Heavy Load: Mick Mars

Mick Mars has always been Mötley Crüe’s outsider. Born Bob Alan Deal in May 1951, he was hired after placing an ad in the Sunset Strip rag Recycler (‘Loud, rude and aggressive guitar player available’).

Already a decade older than most of the other band members, he lived with a girlfriend in Manhattan Beach while Nikki Sixx, Vince Neil and Tommy Lee lived a life of depravity as portrayed so graphically in the band’s tell-all book _The Dirt_. His bandmates went on to become meat for the celebrity grinder, but in his mid-60s, Mars remains quiet, thoughtful and reclusive.

What was your childhood like?

I was born in Indiana and lived there for my first seven or eight years. My childhood was nothing special.

Were you a good student?

Oh no. I cracked too many jokes. I didn’t take school too seriously. I already knew what I wanted to do, which was play guitar.

What personality trait did you inherit from your parents?

My sense of humour came from my father.

What in your life are you most proud of?

My eldest son. He’s quite a guy.

What’s the secret of your success?

Without a doubt, it’s persistence. I was driven to make it in the music world. And to this day I will not give up on anything.

How is your health right now?

I have ankylosing spondylitis, a disease that seizes your bones together. My back, my spine, right up to my neck and head, they’re all stuck. My hips too. I’ve had hip‑replacement surgery… But aside from all of that I’m okay [laughs].

And it’s not to blame for the decision to call an end to Mötley Crüe?

It’s nothing to do with my health. Over the years we’ve talked about stopping, and it’s time to leave the nest.

Off stage, what are your hobbies and pastimes?

I can’t drive my car any more, or hop on my bike. And I can’t go out for a putt [play golf]. So the answer is nothing. Music is all I do.

Do you believe in God?


That’s a firm answer. Care to elaborate?

No I don’t.

What are the best and worst drugs you’ve taken?

When I was a teenager I’d take Seconal [a barbiturate with a hypnotic effect]. That would be the most dangerous one. And when I got older and my AS really kicked in I would take Vicodin, Xanax or Adderall. OxyContin [a derivative of morphine] was by far the most dangerous. I was taking all of them all together.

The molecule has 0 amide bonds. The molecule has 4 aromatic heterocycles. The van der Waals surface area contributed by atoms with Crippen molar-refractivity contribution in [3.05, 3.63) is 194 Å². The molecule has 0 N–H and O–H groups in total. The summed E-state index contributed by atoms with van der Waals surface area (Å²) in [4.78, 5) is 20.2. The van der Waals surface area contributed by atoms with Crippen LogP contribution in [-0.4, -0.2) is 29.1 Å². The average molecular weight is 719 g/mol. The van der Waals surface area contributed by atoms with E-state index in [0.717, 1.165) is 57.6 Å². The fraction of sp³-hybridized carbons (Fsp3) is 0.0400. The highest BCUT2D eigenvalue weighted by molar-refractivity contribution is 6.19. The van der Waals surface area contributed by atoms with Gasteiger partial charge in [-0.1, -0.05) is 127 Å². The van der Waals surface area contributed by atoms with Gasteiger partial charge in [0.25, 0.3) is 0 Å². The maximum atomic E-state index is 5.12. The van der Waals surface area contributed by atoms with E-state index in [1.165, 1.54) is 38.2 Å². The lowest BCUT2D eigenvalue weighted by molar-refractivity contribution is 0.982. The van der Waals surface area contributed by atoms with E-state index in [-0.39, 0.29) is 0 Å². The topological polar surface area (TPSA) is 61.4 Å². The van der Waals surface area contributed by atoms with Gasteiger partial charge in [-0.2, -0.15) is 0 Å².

Did your parents read The Dirt?

No, I’m sure they didn’t. I don’t know if anyone from my family read it.

Why would they not?

When I was sick, everyone but my parents abandoned me. I’m talking about my siblings. I was begging for help and basically they told me to go fuck myself. I haven’t seen any of my family in eleven or twelve years. Except for my son.

Other band members have famously done so, but did you ever film a sex tape?

Nope. I have no interest in that whatsoever. I would look like a monkey on a beach ball.

What can Mick Mars do that nobody else is capable of?

Nobody can play like Jeff Beck. Nobody can play like Jimi Hendrix – though a lot of people try. And nobody can play like me.

Post-Crüe, you’re going to release a solo album. What will it sound like?

It’ll be a hard rock record, but it’s tough to categorise. It’s not metal. It’ll make your hair fly back in the breeze.

You also plan to write a book.

Yes. But it won’t be anything like The Dirt. After thirty years [of being suppressed] I’m gonna be bringing out a lot of shit.

Do you feel you still have a lot to prove?

Yes. I feel like I’m the most unpopular popular person on the planet. Everyone says that I can’t play the guitar, but I’d like them to know that I can.

What is the meaning of life?

A movie by Monty Python.

What will be written on your tombstone?

If I have to go down that route, it’ll be a little plaque so big [gestures to indicate three or four inches square] and it’ll just say: ‘Dead’. That’s all.

What? No name?

No name. Just ‘Dead’. But my last will and testament is to be cremated and not buried, and it’ll be in a gold urn. I want my ashes dropped dead-centre of the Bermuda Triangle. That’s where I’m going.

Classic Rock 213: News & Regulars

Dave Ling

Dave Ling was a co-founder of Classic Rock magazine. His words have appeared in a variety of music publications, including RAW, Kerrang!, Metal Hammer, Prog, Rock Candy, Fireworks and Sounds. Dave’s life was shaped in 1974 through the purchase of a copy of Sweet’s album ‘Sweet Fanny Adams’, along with early gig experiences from Status Quo, Rush, Iron Maiden, AC/DC, Yes and Queen. As a lifelong season ticket holder of Crystal Palace FC, he is completely incapable of uttering the word ‘Br***ton’.